Six double-quatrain stanzas, signed "T. S." who later reprinted the poem when he was a regular contributor to the poetry column of the Morning Chronicle. In this variation on the Pastoral Ballad theme Colin, smitten by love, travels to the city in hopes of suppressing his affections for the fair Pastora. The idea fails, of course: "Heartsick of pursuit; of his crosses and woes, | He resolv'd to return to the plain, | To seek for content in the lap of repose, | But never to ramble again." The traveling shepherd motif had been used by many pastoral poets, including Spenser in his September eclogue.
Young Colin was gay as a shepherd could be,
No care had unsettled his rest,
'Till Love interfer'd with his past'ral glee,
And slily invaded his breast.
His hook and the charge of his flocks he resign'd,
Neglected his pipe and his song;
The sports of the nymphs and the swains he declin'd,
And pensively pac'd it along.
Ah, what should he do? to what refuge repair
To seek the lost peace of his mind?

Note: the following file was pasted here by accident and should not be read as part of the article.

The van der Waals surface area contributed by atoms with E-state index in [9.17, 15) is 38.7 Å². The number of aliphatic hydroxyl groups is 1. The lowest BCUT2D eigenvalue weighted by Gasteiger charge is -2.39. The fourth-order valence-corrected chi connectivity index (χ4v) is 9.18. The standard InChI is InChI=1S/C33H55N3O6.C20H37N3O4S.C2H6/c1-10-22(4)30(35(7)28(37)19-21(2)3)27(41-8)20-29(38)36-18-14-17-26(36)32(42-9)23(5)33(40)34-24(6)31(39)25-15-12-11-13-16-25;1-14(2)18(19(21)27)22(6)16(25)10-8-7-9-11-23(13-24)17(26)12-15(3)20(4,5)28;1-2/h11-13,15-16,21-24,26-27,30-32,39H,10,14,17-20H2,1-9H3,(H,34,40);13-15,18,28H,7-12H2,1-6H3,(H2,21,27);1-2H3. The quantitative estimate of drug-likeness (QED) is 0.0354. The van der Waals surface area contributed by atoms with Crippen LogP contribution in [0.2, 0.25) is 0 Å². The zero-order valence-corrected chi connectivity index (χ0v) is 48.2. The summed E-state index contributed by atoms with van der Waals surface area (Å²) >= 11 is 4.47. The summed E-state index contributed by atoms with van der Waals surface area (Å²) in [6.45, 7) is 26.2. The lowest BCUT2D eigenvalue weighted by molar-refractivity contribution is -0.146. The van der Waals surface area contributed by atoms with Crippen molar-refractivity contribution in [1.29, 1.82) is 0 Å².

Tho' Patience and Time seem'd to promise him fair,
A cure in new objects to find;
The streams in meandering murmurs deny'd
To give to his anguish relief,
And the gliding creation, who people the tide,
Were mute, as unheeding his grief.
And next in the woody recesses, he found
Devices of love on the trees,
Love warbled in song on the boughs all around,
To Zephyrs who danc'd in the breeze;
The birds in full matins gave early delight,
Or incessantly chanted the day,
While the vespers were sung by the bird of the night,
And all but poor Colin were gay.
At length the gay City, of famous report,
Allur'd him in fancy to try,
What the circles of pleasure or crowded resort,
The Court or the Play cou'd supply.
But Love he soon found was a Courtier well known
To the belles and the beaux of the land,
With Virtue and Beauty attended the Throne,
And shar'd in the Royal Command.
The Play in each scene gave his passion fresh smart,
'Twas the chit-chat of courtship refin'd;
And the love tale still deeper affected his heart,
The tale to his own was inclin'd;
Nor cou'd the melodious languishing strain,
Of Music his passion remove,
Since Music itself, as the Poet says plain,
Itself is the food of true Love.
Heart-sick of pursuit, of his crosses, and woes,
He resolv'd to return to the plain,
To seek for Content in the lap of Repose,
But never to ramble again;
And soon with Pastora the Shepherd was blest,
The innocent cause of his flame,
While Love on each side, from a troublesome guest,
A pleasing companion became.